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Hastings' Dictionary of the New Testament [1]


A Macedonian Christian and a native of Thessalonica who became one of the companions of St. Paul on his third missionary journey. He is first mentioned on the occasion of the riot in Ephesus, where along with another companion of the Apostle named Gaius ( q.v. [Note: quod vide, which see.] ), probably of Derbe, he was rushed by the excited multitude into the theatre ( Acts 19:29). He seems to have been an influential member of the Church of Thessalonica, and was deputed along with Secundus ( q.v. [Note: quod vide, which see.] ) to convey the contributions of the Church to Jerusalem ( Acts 20:4). He was thus present in the city at the time of St. Paul’s arrest, and seems to have remained in Syria during the two years of the Apostle’s imprisonment in Caesarea, for we find him embarking with the prisoner on the ship bound for the West ( Acts 27:2). It is not certain that he accompanied St. Paul to Rome. He may, as Lightfoot supposes ( Phil .4 34), have disembarked at Myra ( Acts 27:5). On the other hand, Ramsay ( St. Paul 3, 316) believes that both Aristarchus and St. Luke accompanied the Apostle on the voyage as his personal slaves. In any case Aristarchus was present in Rome soon after St. Paul’s arrival, and it is not impossible that he came later with contributions from the Philippian Church to the Apostle. When the Epistles to the Colossians and to Philemon were written, Aristarchus was with the Apostle in Rome. In the former ( Colossians 4:10) he is called the ‘fellow-prisoner’ (συναιχμάλωτος) of the writer, and we find the same term, which usually indicates physical restraint, applied to Epaphras ( q.v. [Note: quod vide, which see.] ) in  Philemon 1:23. While the idea in the Apostle’s mind may be that Aristarchus, like himself, was taken captive by Jesus Christ, it is more probable that Aristarchus shared St. Paul’s prison in Rome, either as a suspected friend of the prisoner or voluntarily as the Apostle’s slave-a position which he and Epaphras may have taken alternately. In  Philemon 1:24 he is called ‘fellow-labourer’ of the writer. Nothing is known of his subsequent history. According to tradition he suffered martyrdom under Nero.

Literature.-W. M. Ramsay, St. Paul the Traveller 3, London, 1897, pp. 279, 316; J. B. Lightfoot, Colossians and  Philemon 1:3, do. 1879, p. 236, Philippians 4 , do. 1878, p. 34; articles in Hasting's Dictionary of the Bible (5 vols) and in Encyclopaedia Biblica  ; R. J. Knowling, in Expositor’s Greek Testament ii. [1900] 414.

W. F. Boyd.

Hastings' Dictionary of the Bible [2]

ARISTARCHUS . The name of one of St. Paul’s companions in travel. He was ‘a Macedonian of Thessalonica’ (  Acts 19:29;   Acts 27:2 ), and a convert from Judaism (  Colossians 4:10 f.). From Troas, Aristarchus accompanied St. Paul on his departure for Jerusalem at the close of the third missionary journey (  Acts 20:4 ); he also embarked with the Apostle on his voyage to Rome (  Acts 27:2 ). In   Colossians 4:10 he is called St. Paul’s ‘fellow-prisoner’ (cf.   Philippians 1:23 , where Epaphras, not Aristarchus, is styled ‘my fellow-prisoner in Christ Jesus’). The expression probably refers not to a spiritual captivity, but either to a short imprisonment arising out of the turmoil described in   Acts 19:29 , or to a voluntary sharing of the Apostle’s captivity by Aristarchus and Epaphras.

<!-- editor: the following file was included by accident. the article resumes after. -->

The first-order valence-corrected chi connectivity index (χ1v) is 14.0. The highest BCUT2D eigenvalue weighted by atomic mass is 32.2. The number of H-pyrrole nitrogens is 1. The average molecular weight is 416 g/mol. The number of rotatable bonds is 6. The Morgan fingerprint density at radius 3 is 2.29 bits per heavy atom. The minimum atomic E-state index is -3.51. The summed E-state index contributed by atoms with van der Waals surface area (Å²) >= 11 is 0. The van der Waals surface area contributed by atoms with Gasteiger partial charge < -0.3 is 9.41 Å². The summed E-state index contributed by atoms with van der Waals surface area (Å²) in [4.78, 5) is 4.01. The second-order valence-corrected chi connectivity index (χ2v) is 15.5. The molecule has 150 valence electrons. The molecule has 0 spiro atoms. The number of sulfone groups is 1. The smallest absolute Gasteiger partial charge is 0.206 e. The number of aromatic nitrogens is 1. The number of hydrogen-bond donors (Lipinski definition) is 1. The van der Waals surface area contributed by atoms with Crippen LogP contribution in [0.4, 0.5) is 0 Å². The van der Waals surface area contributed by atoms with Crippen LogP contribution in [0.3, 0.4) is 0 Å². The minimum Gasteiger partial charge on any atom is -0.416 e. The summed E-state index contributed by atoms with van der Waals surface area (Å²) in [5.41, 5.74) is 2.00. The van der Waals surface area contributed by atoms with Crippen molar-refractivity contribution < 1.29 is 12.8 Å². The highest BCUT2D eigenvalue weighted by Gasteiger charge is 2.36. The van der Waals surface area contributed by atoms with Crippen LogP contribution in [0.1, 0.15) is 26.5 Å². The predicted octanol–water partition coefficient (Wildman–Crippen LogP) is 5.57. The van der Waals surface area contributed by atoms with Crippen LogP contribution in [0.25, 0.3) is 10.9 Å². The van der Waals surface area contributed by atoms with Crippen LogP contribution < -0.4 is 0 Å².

J. G. Tasker.

Fausset's Bible Dictionary [3]

Aristarchus: of Thessalonica. Paul's companion on his third missionary tour, and dragged into the theater with Gains by the mob at Ephesus; he accompanied Paul to Asia, afterward to Rome ( Acts 19:29;  Acts 20:4;  Acts 27:2). Paul calls him "my fellow prisoner" (lit. fellow captive, namely, in the Christian warfare), "my fellow laborer," in his epistles from Rome ( Colossians 4:10;  Philemon 1:24). Epaphras similarly ( Philemon 1:23;  Colossians 1:7) is called "my fellow prisoner," "our fellow servant." Paul's two friends possibly shared his imprisonment by turns, Aristarchus being his fellow prisoner when he wrote to the Colossians, Epaphras when he wrote to Philemon. Bishop of Apamaea, according to tradition.

Bridgeway Bible Dictionary [4]

Among the faithful helpers who travelled with Paul on his preaching tours was Aristarchus, a Christian from Thessalonica in the northern Greek province of Macedonia ( Acts 19:29;  Acts 20:4). Though attacked during a riot in Ephesus ( Acts 19:28-29), Aristarchus stuck firmly with Paul throughout the remaining journeys recorded in Acts. He accompanied Paul on his final visit to Palestine ( Acts 20:1-6), probably stayed with him during his imprisonment there, and went with him on his journey to Rome ( Acts 27:2). He remained with Paul during Paul’s two-year imprisonment in Rome ( Acts 28:16;  Acts 28:30;  Colossians 4:10; Philem 24).

Watson's Biblical & Theological Dictionary [5]